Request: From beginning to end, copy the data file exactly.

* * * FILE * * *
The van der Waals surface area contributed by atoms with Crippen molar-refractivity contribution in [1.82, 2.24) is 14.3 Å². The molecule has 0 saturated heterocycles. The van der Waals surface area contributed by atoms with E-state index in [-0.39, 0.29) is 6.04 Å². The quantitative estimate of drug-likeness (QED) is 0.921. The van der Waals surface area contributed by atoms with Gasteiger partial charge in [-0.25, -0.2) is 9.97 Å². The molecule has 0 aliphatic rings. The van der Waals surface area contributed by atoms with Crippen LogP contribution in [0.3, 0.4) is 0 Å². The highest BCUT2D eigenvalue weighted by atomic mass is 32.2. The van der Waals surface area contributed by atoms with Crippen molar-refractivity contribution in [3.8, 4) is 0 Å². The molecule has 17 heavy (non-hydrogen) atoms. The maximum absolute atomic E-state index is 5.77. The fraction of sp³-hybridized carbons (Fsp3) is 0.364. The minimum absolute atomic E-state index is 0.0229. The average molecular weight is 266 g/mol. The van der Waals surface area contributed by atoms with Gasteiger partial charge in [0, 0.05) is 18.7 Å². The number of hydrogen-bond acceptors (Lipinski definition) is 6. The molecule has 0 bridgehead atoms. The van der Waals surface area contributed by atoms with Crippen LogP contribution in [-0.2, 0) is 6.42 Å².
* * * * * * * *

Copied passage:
The van der Waals surface area contributed by atoms with Crippen molar-refractivity contribution in [1.82, 2.24) is 14.3 Å². The molecule has 0 saturated heterocycles. The van der Waals surface area contributed by atoms with E-state index in [-0.39, 0.29) is 6.04 Å². The quantitative estimate of drug-likeness (QED) is 0.921. The van der Waals surface area contributed by atoms with Gasteiger partial charge in [-0.25, -0.2) is 9.97 Å². The molecule has 0 aliphatic rings. The van der Waals surface area contributed by atoms with Crippen LogP contribution in [0.3, 0.4) is 0 Å². The highest BCUT2D eigenvalue weighted by atomic mass is 32.2. The van der Waals surface area contributed by atoms with Crippen molar-refractivity contribution in [3.8, 4) is 0 Å². The molecule has 17 heavy (non-hydrogen) atoms. The maximum absolute atomic E-state index is 5.77. The fraction of sp³-hybridized carbons (Fsp3) is 0.364. The minimum absolute atomic E-state index is 0.0229. The average molecular weight is 266 g/mol. The van der Waals surface area contributed by atoms with Gasteiger partial charge in [0, 0.05) is 18.7 Å². The number of hydrogen-bond acceptors (Lipinski definition) is 6. The molecule has 0 bridgehead atoms. The van der Waals surface area contributed by atoms with Crippen LogP contribution in [-0.2, 0) is 6.42 Å².